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Civic Withdrawal and Professional Purification

Another aspect of the social drama of journalistic professionalism in the USA was almost non-existent in Germany: Professional imperatives of impartiality and non-partisanship spill over into journalists’ personal lives, setting off a pollution drama (Douglas 2005 [1966])—a set of taboos and rituals of avoidance. Journalists curtail their own civic duties and engagements to avoid political labeling, including voting in elections, especially primary elections because of the need to register with a party, and even participating on local community boards.

Dash told me he never voted in elections he covers. He argued it would be irreconcilable for him to choose one over the other candidate, which would have to be based on a preference developed beforehand, during a time when he is supposed to do his job covering the election in a neutral fashion. This is an extreme position within the LCA and has been the subject of debate among them. Taking such a stance is telling about how careful the appearance of non-partisanship is guarded by US journalists and seems unfathomable in the German context. Dash was not alone, however, since some national correspondents in the USA had identified themselves as non-voters for professional reasons. Dash referred to Jim Lehrer (former anchor for PBS NewsHour) and Leonard Downie, Jr (former Washington Post editor) as exemplars, justifying his position in front of colleagues who thought he went too far (Fieldnotes, LCA, November 16, 2010).

Next to professionalism, Hess (1981: 89) related the inclination not to vote (which he found to be common among Washington correspondents) to a lack of political beliefs among reporters. My research does not support this. Reporters in Albany engaged in these rituals of avoidance to pre-emptively counter criticism by political actors, who used any seeming violation of non-partisanship as a symbolic device to question their integrity and dismiss their work. Even a disproportion of Facebook friends on each side of the aisle served to question the claim of impartiality.

Even though this was a familiar game, reporters did take it seriously. As Dash said, “the appearance of impropriety is impropriety. The appearance of bias is bias. You can be attacked, that’s the standard to which you have to hold yourself to” (Interview, LCA reporter, May 18, 2010). It was also common, therefore, that journalists refrained from covering certain subjects or organizations they had some form of personal connection to. For instance, if a reporter’s spouse worked for a government agency, she would not cover this agency.

Only one German reporter mentioned and emphasized the incompatibility of political party membership and political reporting. He said he knew “several colleagues” who are members of a party: “I would never do that ... because they give up their independence and also part of their credibility” (Interview, LP reporter, December 1, 2011). Party membership in Germany is a much deeper commitment to a party than party registration in the USA, which is a relatively weak affiliation and mainly implies being able to vote in party primary elections. The main disadvantage for reporters is that records of party registration are publicly accessible.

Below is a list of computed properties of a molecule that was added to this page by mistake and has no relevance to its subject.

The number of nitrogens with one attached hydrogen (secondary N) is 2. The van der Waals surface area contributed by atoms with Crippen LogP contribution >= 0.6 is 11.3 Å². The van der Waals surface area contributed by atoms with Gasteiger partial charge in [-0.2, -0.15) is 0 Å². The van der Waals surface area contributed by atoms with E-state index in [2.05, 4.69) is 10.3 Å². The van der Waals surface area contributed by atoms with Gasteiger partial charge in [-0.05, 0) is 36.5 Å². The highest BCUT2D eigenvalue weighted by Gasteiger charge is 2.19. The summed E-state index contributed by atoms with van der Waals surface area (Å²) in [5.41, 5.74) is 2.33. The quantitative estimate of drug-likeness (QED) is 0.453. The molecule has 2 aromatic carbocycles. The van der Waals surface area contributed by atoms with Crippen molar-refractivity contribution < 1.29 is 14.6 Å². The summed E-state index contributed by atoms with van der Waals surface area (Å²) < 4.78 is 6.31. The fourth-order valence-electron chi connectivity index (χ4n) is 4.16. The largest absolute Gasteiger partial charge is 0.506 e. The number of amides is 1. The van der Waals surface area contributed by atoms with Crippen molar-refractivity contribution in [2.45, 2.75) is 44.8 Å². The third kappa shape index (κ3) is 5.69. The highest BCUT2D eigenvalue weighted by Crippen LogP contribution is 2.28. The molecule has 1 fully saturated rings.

A common teasing theme in conversations between LCA journalists and spokespeople were their respective professional obligations: spokespeople told reporters that they violated their objectivity principles by taking sides, while reporters told spokespeople how they did not do justice to their job title of “public information officer” by spinning and lying. One day, Dash explained to me a FOIA request for disclosure of documents he just filed with a government agency. He got the spokesperson involved in the process to make sure his request did not get lost: “This is what they are supposed to do - this is public information. She is a public information officer. That is her job and that’s why we [taxpayers] pay her salary” (Fieldnotes, LCA reporter, January 10, 2011). Pejorative remarks of reporters toward spokespeople often rest on their obligation to taxpaying citizens.

Spokespeople can get defensive about this. In late 2010, Dash and “Chuck” were busy digging for information about future hires by the Cuomo administration, which would take office one and a half months later. One day, they talked to a spokesperson who apparently came to the Capitol for a job interview. The two reporters teased him—he used to work as a local newspaper journalist—about his supposed future work for Cuomo. The spokesperson negated by saying that he still believed in public service (Fieldnotes, LCA, November 16, 2010).

Initially, I did not take these kinds of conversations seriously. In conjunction with what US reporters told me in interviews, I realized how thin-skinned they were regarding criticism and how delicate their social drama of professionalism was, especially in the face of economic and professional crisis. As Alexander argued, “the elements of social-dramatic performances are de-fused, not automatically hung together” (Alexander 2004: 547) The meticulous purification rituals discussed in this section are further testaments of how rigorous performances of professionalism are in the USA in comparison to Germany.

 
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